game on at gloucester

It’s 5 a.m. and jet lag has me wide awake. It’s Sunday; the Sunday after the first day of Gloucester. Did I really see Lyne Bessette’s Paralympic gold medal yesterday? My stomach rumbled and I could still smell the giant bowl of rice Tim and Jamey were diving into after their race, inside a Cannondale team truck packed with about 10 frames of varying sizes. I remember running and nearly tripping over blue Shimano tape marking the race course with Chandler, his video camera in one hand. Didn’t we all last hang out and do the same kind of thing in Tokyo? But we were in Boston – er, Gloucester, this time, right?

The past few days have been surreal to say the least. One moment I was at Haneda airport in Tokyo at 5.00am. Next, I was in NYC Velo and it felt like I’d never left. Less than 24 hours later, I was in Boston, feeling like the nameless narrator in Fight Club, just as he’s on the cusp of fabricating Tyler Durden, his brain going a little haywire on too much Starbucks, travel and Dunkin coffee. Did I make this all up? Did I actually see Ryan Trebon smile, at me, in real life? [me: are you going to introduce me to Ryan “Dreamy” Trebon? Tim: …he’s too tall for you.]

The commuter rail receipt in my back pocket claims otherwise, but it could all be in my head. After taking the usual Chinatown bus up to Boston and spending the night watching “Lost in Translation” with Jeremy B. and Carrie, I jumped on the commuter rail to Gloucester. One of the biggest UCI races on the East Coast, Gloucester was the first cross race I watched back in 2009. I heard Richard Fries yell into the mic as Tim Johnson took the win that year, and hardly knew whom either of them were.
Since then, my knowledge of cross has progressed to a value greater than zero, but still less than one. Most of what I know can be condensed into what I’ve mentally fabricated as an appropriate slogan for cross: “Masochists who like to get dirty, unite.”

I’ve clearly yet to dip a cleated toe into the slippery mud of a run-up, but there’s nothing like a great cross race to make me want to ditch smooth pavement and banked corners in favor of mud, rain, and barriers. And the Gran Prix of Gloucester – two days of quality racing on a huge course that seems to stretch and weave its way across the entire length of Stage Fort Park – is one of the most entertaining cross races you can watch on the East Coast. Lucky coincidence had me arriving in NYC three days before this particular race, with more than a few friends racing. As an added bonus, heavy rain on Friday ensured the course would be slick and slippery on Saturday. Perfect weather for cross spectating.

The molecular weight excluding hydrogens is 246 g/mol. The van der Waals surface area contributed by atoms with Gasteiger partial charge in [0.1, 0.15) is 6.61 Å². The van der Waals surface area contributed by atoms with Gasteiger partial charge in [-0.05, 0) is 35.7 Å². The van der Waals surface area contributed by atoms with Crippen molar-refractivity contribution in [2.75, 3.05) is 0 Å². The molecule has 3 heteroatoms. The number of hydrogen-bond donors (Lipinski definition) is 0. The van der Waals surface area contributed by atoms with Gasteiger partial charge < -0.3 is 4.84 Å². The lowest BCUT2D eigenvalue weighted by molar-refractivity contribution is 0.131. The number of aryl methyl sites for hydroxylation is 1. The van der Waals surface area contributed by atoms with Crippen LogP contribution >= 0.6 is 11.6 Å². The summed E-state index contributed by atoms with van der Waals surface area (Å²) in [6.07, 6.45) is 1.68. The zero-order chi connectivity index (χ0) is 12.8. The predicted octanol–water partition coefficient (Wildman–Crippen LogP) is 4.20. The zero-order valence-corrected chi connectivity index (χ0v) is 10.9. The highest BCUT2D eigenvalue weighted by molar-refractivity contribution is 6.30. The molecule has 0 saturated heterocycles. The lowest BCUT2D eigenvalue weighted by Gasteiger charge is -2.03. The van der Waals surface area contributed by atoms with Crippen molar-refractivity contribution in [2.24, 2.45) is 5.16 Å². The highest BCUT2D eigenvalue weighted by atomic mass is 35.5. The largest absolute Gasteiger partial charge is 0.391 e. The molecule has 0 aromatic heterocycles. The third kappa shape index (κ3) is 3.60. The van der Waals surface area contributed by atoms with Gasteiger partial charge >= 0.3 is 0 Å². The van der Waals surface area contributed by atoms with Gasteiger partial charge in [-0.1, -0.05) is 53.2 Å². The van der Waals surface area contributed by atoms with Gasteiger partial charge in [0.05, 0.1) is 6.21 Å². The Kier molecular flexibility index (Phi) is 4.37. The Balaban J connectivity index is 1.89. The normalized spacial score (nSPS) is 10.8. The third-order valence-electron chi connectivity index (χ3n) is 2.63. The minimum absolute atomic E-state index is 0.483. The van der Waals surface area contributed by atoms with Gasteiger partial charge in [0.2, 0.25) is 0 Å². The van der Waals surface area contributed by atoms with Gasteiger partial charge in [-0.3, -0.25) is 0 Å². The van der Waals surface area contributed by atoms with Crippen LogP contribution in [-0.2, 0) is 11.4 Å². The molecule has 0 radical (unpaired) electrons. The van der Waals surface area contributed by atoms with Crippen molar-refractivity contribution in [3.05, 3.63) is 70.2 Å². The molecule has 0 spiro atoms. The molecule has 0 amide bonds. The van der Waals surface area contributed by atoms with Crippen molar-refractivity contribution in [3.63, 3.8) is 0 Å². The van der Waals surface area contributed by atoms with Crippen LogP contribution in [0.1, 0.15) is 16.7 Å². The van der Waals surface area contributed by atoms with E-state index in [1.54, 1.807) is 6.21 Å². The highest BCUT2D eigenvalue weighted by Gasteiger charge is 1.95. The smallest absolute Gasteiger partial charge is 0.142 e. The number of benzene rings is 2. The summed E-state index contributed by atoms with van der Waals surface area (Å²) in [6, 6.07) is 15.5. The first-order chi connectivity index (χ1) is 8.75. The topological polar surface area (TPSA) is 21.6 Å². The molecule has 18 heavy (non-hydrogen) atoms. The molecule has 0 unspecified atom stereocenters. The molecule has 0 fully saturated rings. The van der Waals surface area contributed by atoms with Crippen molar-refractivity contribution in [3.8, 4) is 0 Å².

Lucky coincidence also had me running into Tim [Johnson] just as I arrived at the course. He gave me directions to the Cannondale tent, among the multitude of team tents pitched in the parking lot and all along the paved road leading to the uphill finish. Dozens of bikes and wheels leaned against SUVs and team vans. Cowbells clanged as racers spun by and I shouted at Jeremy Jo, who smiled at me in surprised recognition. And then I saw a Paralympic gold medal.

Shown to me by Chan’s wife, Jenny, as I met her and Lyne, it looks incredible. I’m still not sure I actually saw it, and that I was less than a foot away from it. It was a surreal start to the day and was a sign of good things to come. After unloading gifts, I watched Tim warm up, bumped into Jamey Driscoll looking super cute with longer hair, yelled at Andrea Smith as she sprinted past in the Elite Women’s race, and was once again lucky enough to shake hands with some great people giving good advice.

Because as the Elite Men’s field lined up, Jim [of Giro] told me to “get up to the front, don’t be shy.” It defined the next hour, as I ran after Chan and Pat, slipping, ducking, and jumping around the course to the best spots to get pictures of the race. We yelled and cheered on the men in green, and laughed at the heckling. Waves of cheering erupted as Tim rode past, in hot pursuit of Jpow as Dylan McNicholas of Team hung tight with Jesse Anthony. I clapped and cheered and ran. I had the time of my life.

Tim came in a solid 3rd with Ryan Trebon coming in 2nd after Jpow. After the awards ceremony, I ended up crawling through a space in the mostly enclosed Cannondale tent and climbing inside the team truck to say goodbye and secure promises of a reunion in Tokyo. It only sunk it later exactly how much fun I’d had. So much so that racing cross – even as the personification of an American muscle car [low to the ground, only good at going in a straight line] – began to seem like a very good idea. Because, you know, I can totally learn how to turn…at speed…in mud. Totally.

I’ll be heading back to Tokyo too soon with lazy legs and a scary obligation to practice turning. I’ll miss Richard Fries’ voice and the smell of mud and cyclocross. The pitch of cowbells and the uniquely American practice of heckling. But most of all, I’ll miss the friends who keep gently – but insistently – enabling [and encouraging] my entrance into a world of barriers, run-ups, and other super hard shit. Spectacular face-plants, here I come.
And, Tim, Chan, Jamey, Ryan and everyone else at Cannondale – I’ll see you in February, with high five hugs.
[Lots more pictures here.]